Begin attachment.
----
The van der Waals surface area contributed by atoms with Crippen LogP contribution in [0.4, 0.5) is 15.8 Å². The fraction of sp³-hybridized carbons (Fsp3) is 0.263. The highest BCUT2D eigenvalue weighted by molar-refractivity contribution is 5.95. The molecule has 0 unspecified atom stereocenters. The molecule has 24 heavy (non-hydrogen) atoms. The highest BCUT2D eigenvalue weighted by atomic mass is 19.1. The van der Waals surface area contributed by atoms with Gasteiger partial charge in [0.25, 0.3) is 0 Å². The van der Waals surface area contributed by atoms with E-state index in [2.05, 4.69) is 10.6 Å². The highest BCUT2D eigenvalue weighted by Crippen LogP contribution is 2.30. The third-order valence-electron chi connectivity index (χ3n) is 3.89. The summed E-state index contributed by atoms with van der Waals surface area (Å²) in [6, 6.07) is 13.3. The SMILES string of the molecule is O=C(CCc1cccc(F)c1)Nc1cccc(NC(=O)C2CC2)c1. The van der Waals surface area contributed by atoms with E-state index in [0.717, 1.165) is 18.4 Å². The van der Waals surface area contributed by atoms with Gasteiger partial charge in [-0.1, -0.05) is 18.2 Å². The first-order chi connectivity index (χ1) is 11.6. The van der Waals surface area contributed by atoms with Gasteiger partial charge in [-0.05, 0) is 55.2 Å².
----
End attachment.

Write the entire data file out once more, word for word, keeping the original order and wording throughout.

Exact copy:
The van der Waals surface area contributed by atoms with Crippen LogP contribution in [0.4, 0.5) is 15.8 Å². The fraction of sp³-hybridized carbons (Fsp3) is 0.263. The highest BCUT2D eigenvalue weighted by molar-refractivity contribution is 5.95. The molecule has 0 unspecified atom stereocenters. The molecule has 24 heavy (non-hydrogen) atoms. The highest BCUT2D eigenvalue weighted by atomic mass is 19.1. The van der Waals surface area contributed by atoms with Gasteiger partial charge in [0.25, 0.3) is 0 Å². The van der Waals surface area contributed by atoms with E-state index in [2.05, 4.69) is 10.6 Å². The highest BCUT2D eigenvalue weighted by Crippen LogP contribution is 2.30. The third-order valence-electron chi connectivity index (χ3n) is 3.89. The summed E-state index contributed by atoms with van der Waals surface area (Å²) in [6, 6.07) is 13.3. The SMILES string of the molecule is O=C(CCc1cccc(F)c1)Nc1cccc(NC(=O)C2CC2)c1. The van der Waals surface area contributed by atoms with E-state index in [0.717, 1.165) is 18.4 Å². The van der Waals surface area contributed by atoms with Gasteiger partial charge in [-0.1, -0.05) is 18.2 Å². The first-order chi connectivity index (χ1) is 11.6. The van der Waals surface area contributed by atoms with Gasteiger partial charge in [-0.05, 0) is 55.2 Å².